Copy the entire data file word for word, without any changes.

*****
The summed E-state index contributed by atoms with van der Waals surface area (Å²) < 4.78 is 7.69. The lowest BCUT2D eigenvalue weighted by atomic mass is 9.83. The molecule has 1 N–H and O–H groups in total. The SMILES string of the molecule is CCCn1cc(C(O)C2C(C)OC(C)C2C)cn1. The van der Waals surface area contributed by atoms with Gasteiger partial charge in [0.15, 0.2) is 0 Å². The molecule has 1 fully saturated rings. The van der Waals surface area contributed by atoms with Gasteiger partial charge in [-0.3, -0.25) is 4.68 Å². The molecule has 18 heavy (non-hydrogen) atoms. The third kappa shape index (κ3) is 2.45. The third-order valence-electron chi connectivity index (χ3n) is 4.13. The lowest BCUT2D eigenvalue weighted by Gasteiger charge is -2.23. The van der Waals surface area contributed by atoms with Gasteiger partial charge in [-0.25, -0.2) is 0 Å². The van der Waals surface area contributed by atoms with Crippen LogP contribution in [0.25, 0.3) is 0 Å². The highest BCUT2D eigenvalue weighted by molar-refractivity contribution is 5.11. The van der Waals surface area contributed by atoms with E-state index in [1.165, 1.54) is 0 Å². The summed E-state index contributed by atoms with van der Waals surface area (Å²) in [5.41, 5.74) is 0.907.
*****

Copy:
The summed E-state index contributed by atoms with van der Waals surface area (Å²) < 4.78 is 7.69. The lowest BCUT2D eigenvalue weighted by atomic mass is 9.83. The molecule has 1 N–H and O–H groups in total. The SMILES string of the molecule is CCCn1cc(C(O)C2C(C)OC(C)C2C)cn1. The van der Waals surface area contributed by atoms with Gasteiger partial charge in [0.15, 0.2) is 0 Å². The molecule has 1 fully saturated rings. The van der Waals surface area contributed by atoms with Gasteiger partial charge in [-0.3, -0.25) is 4.68 Å². The molecule has 18 heavy (non-hydrogen) atoms. The third kappa shape index (κ3) is 2.45. The third-order valence-electron chi connectivity index (χ3n) is 4.13. The lowest BCUT2D eigenvalue weighted by Gasteiger charge is -2.23. The van der Waals surface area contributed by atoms with Gasteiger partial charge in [-0.25, -0.2) is 0 Å². The van der Waals surface area contributed by atoms with Crippen LogP contribution in [0.25, 0.3) is 0 Å². The highest BCUT2D eigenvalue weighted by molar-refractivity contribution is 5.11. The van der Waals surface area contributed by atoms with E-state index in [1.165, 1.54) is 0 Å². The summed E-state index contributed by atoms with van der Waals surface area (Å²) in [5.41, 5.74) is 0.907.